For more information about this topic, stay tuned on our blog for a summary of the workshop we’ll be facilitating at the Up Your Game conference on October 31st in San Diego, where we will be focusing on connecting scientist volunteers and afterschool programs.

How to Demonstrate the Value of Science Centers
In this session, we heard from representatives from the Institute of Museum and Library Services (IMLS) on their research and evaluation efforts to demonstrate how valuable museums and libraries—including those that focus on science content—are to their communities. IMLS recently put out a study on 21st century skills, which is available for download at their website and may be a useful tool for afterschool groups seeking to integrate skill-building STEM activities into their programs.

We also saw a video produced by the California Science Center highlighting some of their great exhibits, programs, and community recognition over the years. William Harris, Senior Vice President of Development and Marketing at the California Science Center Foundation, said that they have saved everything positive said about them over the years—ranging from local news coverage to a donation letter sent by a six-year-old visitor. These testaments to their educational impact, combined with videos of some of their most exciting exhibits and programs, was informative while also creating a deep emotional impact. He also said that they made their first video of this nature using a flip-phone camera—something relatively cheap that many people already have. Producing a video of this nature would be a great asset for an afterschool program to show potential funders and policymakers.

The Center for the Advancement of Informal Science Education (CAISE): Year 4 Initiatives and the Future
The Center for the Advancement of Informal Science Education (CAISE) is a partnership between several projects, initiatives, and institutions that seeks to bring together and advance the field of informal science educators. Funded by the National Science Foundation, CAISE is continuously growing and expanding to bring together more partners and stakeholders across multiple STEM fields. Check out their website for more information about their projects, partnerships, and constituents.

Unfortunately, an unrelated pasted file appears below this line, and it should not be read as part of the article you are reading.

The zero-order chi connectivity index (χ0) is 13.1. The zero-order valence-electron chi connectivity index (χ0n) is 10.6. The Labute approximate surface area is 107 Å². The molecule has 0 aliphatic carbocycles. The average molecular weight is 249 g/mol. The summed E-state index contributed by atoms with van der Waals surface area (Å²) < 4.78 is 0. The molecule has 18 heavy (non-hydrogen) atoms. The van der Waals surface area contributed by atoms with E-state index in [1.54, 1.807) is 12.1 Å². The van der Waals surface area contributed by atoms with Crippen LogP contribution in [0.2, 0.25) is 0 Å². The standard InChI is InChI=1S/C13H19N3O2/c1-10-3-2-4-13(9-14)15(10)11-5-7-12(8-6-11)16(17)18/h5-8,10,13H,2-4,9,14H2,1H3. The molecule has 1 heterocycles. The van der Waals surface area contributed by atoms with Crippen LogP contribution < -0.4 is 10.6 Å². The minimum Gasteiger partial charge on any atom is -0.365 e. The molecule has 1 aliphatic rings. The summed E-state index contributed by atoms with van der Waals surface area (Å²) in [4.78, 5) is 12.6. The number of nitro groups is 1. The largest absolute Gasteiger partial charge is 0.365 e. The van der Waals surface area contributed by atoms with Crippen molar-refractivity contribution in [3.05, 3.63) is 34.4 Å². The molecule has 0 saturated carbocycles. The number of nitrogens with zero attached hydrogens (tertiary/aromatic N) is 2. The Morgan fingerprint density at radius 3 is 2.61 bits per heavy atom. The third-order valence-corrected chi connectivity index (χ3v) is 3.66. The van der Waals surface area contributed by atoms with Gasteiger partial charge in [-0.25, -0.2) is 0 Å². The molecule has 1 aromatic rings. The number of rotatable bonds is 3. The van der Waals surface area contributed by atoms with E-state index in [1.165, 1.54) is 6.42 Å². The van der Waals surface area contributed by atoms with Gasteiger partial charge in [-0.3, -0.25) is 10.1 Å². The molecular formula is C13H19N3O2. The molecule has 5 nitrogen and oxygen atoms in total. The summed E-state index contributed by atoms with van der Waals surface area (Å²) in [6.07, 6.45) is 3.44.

Innovative Collaborative Development and Sharing of Educational Resources Online

This session introduced participants to a variety of educational resources and tools—all collaborative in nature and available online. Many of the resources found on these sites may be useful for afterschool programs looking to increase their STEM content—or for STEM providers seeking new venues for distributing their work.

  •     NSDL SMILE pathway: This great collection of informal math and science activities from science centers all across the country can be found at www.howtosmile.org. Users can search for activities by content, age, cost, and many other parameters. They can also submit reviews, ratings, and suggestions for modifications for each activity. We often recommend the SMILE pathway to afterschool programs looking for short science activities that use inexpensive materials and explain their science content in an easy-to-understand way.
  • NISE Network: The NISE Network is a collaborative partnership of science institutions offering resources for understanding and explaining nanotechnology in informal education environments. The presenter, Catherine McCarthy of the Science Museum of St. Paul, also gave an enlightening talk about copyright and the potential issues of sharing digital resources. The NISE Network uses a Creative Commons license, and encourages sharing with attribution.